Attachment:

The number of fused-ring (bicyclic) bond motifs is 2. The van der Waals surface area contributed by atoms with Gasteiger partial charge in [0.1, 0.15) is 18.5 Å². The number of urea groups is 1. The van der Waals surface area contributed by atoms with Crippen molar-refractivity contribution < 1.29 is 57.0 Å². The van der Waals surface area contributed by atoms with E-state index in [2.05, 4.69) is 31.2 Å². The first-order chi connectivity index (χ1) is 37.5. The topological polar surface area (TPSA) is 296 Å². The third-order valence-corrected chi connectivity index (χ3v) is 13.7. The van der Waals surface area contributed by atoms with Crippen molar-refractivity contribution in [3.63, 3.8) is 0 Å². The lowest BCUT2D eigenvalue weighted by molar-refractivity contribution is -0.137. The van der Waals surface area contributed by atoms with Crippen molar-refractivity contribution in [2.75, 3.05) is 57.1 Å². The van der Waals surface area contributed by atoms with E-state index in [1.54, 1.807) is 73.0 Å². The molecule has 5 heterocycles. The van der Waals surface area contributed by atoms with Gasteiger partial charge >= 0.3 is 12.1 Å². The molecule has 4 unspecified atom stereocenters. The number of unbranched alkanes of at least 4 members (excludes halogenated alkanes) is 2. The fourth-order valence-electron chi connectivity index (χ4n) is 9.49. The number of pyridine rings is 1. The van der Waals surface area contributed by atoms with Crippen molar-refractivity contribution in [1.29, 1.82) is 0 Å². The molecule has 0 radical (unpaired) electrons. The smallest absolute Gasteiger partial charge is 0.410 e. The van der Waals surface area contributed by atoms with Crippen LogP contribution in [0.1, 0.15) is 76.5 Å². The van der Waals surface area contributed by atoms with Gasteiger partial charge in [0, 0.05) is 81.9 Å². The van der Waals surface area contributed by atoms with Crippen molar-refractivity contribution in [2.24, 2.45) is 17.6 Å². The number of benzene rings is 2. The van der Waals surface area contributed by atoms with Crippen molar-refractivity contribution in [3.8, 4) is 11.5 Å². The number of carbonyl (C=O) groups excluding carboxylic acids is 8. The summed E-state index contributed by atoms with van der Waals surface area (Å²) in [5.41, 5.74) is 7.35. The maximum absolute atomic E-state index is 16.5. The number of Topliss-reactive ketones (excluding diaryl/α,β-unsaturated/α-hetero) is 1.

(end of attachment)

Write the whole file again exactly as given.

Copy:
The number of fused-ring (bicyclic) bond motifs is 2. The van der Waals surface area contributed by atoms with Gasteiger partial charge in [0.1, 0.15) is 18.5 Å². The number of urea groups is 1. The van der Waals surface area contributed by atoms with Crippen molar-refractivity contribution < 1.29 is 57.0 Å². The van der Waals surface area contributed by atoms with E-state index in [2.05, 4.69) is 31.2 Å². The first-order chi connectivity index (χ1) is 37.5. The topological polar surface area (TPSA) is 296 Å². The third-order valence-corrected chi connectivity index (χ3v) is 13.7. The van der Waals surface area contributed by atoms with Crippen molar-refractivity contribution in [3.63, 3.8) is 0 Å². The lowest BCUT2D eigenvalue weighted by molar-refractivity contribution is -0.137. The van der Waals surface area contributed by atoms with Crippen molar-refractivity contribution in [2.75, 3.05) is 57.1 Å². The van der Waals surface area contributed by atoms with E-state index in [1.54, 1.807) is 73.0 Å². The molecule has 5 heterocycles. The van der Waals surface area contributed by atoms with Gasteiger partial charge >= 0.3 is 12.1 Å². The molecule has 4 unspecified atom stereocenters. The number of unbranched alkanes of at least 4 members (excludes halogenated alkanes) is 2. The fourth-order valence-electron chi connectivity index (χ4n) is 9.49. The number of pyridine rings is 1. The van der Waals surface area contributed by atoms with Crippen molar-refractivity contribution in [1.29, 1.82) is 0 Å². The molecule has 0 radical (unpaired) electrons. The smallest absolute Gasteiger partial charge is 0.410 e. The van der Waals surface area contributed by atoms with Crippen LogP contribution in [0.1, 0.15) is 76.5 Å². The van der Waals surface area contributed by atoms with Gasteiger partial charge in [0, 0.05) is 81.9 Å². The van der Waals surface area contributed by atoms with Crippen molar-refractivity contribution in [2.24, 2.45) is 17.6 Å². The number of benzene rings is 2. The van der Waals surface area contributed by atoms with Crippen molar-refractivity contribution in [3.8, 4) is 11.5 Å². The number of carbonyl (C=O) groups excluding carboxylic acids is 8. The summed E-state index contributed by atoms with van der Waals surface area (Å²) in [5.41, 5.74) is 7.35. The maximum absolute atomic E-state index is 16.5. The number of Topliss-reactive ketones (excluding diaryl/α,β-unsaturated/α-hetero) is 1.